Mr Costa rejected the idea of joining what he called a “negative majority” of the left to vote down the programme of a minority centre-right government, saying no viable alternative could be formed within the left-of-centre majority in parliament.
Instead, he set out “red lines” for government policy that Mr Passos Coelho would have to accept in return for PS support for its programme. He identified some of these as easing austerity, protecting the welfare state and more public investment in science.
The prime minister said he was prepared to reach a compromise with the PS as a moderate pro-European party that did not share the radical anti-euro sentiments of other leftwing parties in parliament.
He said his government planned to reduce income tax, restore public sector wages to pre-bailout levels and strengthen the welfare state, issues analysts said could form the basis for an understanding with the PS.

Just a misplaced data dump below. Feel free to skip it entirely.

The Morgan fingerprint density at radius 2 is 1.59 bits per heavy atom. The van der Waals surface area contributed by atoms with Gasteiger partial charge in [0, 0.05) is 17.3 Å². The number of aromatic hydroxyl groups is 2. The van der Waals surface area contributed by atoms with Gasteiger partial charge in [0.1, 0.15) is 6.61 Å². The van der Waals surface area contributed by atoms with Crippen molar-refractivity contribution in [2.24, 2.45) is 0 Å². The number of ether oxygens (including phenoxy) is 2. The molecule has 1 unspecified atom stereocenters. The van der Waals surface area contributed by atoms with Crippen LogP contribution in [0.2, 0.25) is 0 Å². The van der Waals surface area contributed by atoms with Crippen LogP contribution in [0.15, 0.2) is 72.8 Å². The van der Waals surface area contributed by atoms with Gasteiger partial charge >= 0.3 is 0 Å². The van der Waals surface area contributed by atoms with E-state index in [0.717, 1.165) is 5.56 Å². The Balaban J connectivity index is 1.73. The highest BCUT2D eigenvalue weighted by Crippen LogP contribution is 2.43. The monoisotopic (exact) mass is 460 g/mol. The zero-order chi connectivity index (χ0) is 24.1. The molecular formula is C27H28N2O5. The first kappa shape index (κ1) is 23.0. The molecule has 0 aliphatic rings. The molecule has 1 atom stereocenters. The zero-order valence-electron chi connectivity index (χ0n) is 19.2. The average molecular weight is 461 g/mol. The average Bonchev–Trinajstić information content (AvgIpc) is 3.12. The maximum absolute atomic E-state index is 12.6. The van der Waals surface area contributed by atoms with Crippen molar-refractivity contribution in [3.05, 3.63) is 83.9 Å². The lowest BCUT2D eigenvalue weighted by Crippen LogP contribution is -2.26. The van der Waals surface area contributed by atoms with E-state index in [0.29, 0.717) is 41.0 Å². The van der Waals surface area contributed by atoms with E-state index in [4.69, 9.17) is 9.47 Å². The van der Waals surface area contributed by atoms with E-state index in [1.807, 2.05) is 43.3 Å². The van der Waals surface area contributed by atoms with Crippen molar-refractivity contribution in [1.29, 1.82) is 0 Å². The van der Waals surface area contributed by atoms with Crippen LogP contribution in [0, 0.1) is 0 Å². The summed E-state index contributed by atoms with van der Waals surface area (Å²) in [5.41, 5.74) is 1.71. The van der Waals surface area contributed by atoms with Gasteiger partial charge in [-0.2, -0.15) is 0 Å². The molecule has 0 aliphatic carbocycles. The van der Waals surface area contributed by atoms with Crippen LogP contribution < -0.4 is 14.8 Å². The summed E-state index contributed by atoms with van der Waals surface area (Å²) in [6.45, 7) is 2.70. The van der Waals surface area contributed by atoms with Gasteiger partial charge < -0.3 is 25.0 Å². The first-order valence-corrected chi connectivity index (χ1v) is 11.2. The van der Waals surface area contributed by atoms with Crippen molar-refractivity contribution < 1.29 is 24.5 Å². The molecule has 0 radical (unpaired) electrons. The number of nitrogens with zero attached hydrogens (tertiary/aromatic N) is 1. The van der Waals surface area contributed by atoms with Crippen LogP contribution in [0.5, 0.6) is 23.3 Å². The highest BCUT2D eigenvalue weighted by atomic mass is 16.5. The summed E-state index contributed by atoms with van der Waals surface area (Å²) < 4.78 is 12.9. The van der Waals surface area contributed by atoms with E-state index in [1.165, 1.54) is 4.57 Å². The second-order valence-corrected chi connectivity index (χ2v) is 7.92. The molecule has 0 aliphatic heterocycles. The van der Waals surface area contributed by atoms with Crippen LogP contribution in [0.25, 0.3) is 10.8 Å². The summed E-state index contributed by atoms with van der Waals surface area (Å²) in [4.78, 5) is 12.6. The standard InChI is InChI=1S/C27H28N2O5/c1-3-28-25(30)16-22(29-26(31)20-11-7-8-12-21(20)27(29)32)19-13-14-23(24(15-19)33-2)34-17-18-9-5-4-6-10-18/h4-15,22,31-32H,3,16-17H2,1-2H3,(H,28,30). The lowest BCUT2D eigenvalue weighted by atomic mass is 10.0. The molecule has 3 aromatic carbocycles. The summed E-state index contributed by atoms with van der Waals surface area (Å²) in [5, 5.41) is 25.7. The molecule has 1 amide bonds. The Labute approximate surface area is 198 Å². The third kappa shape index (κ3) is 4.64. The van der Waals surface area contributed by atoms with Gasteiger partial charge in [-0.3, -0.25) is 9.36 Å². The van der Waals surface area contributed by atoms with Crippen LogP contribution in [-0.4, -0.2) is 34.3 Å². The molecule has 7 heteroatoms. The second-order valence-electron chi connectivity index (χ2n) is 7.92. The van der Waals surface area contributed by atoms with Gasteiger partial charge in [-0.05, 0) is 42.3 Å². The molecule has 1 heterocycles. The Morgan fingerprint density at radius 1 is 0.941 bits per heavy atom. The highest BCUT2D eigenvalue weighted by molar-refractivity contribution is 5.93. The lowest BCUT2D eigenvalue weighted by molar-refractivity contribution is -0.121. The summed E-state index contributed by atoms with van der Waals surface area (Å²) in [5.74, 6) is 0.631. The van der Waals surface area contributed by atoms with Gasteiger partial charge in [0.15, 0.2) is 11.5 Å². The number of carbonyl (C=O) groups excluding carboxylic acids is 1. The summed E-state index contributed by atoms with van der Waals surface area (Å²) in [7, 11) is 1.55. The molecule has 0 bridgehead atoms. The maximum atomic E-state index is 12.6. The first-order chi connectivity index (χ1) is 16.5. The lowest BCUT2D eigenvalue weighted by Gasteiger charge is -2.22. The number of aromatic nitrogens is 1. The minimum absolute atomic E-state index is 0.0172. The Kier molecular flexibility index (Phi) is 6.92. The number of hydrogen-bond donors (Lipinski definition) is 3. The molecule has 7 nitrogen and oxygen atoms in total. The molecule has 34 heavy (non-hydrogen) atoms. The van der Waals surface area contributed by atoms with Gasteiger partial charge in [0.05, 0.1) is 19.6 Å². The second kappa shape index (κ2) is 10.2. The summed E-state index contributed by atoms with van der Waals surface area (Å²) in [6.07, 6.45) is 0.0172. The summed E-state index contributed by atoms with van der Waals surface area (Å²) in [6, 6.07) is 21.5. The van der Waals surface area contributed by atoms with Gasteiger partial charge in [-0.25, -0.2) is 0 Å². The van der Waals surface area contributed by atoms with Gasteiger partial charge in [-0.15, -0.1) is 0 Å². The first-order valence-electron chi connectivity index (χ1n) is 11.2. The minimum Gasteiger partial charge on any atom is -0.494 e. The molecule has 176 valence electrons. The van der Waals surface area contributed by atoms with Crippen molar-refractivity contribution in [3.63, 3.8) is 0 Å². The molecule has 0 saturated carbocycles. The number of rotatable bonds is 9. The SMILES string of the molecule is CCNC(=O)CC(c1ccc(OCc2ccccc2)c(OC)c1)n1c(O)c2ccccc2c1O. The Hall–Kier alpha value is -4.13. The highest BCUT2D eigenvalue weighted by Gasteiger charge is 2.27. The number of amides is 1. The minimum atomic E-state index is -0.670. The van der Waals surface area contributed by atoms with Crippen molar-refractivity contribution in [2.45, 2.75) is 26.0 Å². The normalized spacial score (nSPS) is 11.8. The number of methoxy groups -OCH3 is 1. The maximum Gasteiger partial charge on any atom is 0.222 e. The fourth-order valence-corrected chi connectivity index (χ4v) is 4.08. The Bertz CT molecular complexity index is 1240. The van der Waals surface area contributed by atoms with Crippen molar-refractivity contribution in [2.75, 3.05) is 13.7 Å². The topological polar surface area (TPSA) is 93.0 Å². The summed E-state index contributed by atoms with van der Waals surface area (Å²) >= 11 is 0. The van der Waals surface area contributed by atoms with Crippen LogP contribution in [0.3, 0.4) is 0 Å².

However, the prime minister said his government would not relax its goal of bringing the budget deficit below 3 per cent of national output this year, the minimum level required under eurozone rules.
The most urgent priority, he said, was to approve the government budget for 2016.
Even if the PS agrees to support the new government’s programme and 2016 budget proposals, analysts said Mr Costa or a new PS leader could subsequently seek to assert their authority by refusing to back Mr Passos Coelho’s budget plans for 2017.
Many analysts saw the result as a vote in favour of Portugal’s incipient though fragile economic recovery. Its economy shrank by more than 6% between 2011 and 2013. In July 2013, Mr. Passos Coelho’s government almost collapsed and the yield on 10-year government bonds soared to over 8%. The economy then grew by 0.9% in 2014 and unemployment has been falling for two-and-a-half years. Mr. Passos Coelho and German Minister of Finance Wolfgang Schäuble have pointed to this as evidence that austerity was necessary and has stopped Portugal’s sovereign debt crisis from becoming as dangerous as Greece’s. Opinion polls suggest voters still blame Portugal’s sovereign debt crisis on overspending by the 2005-11 PS administration.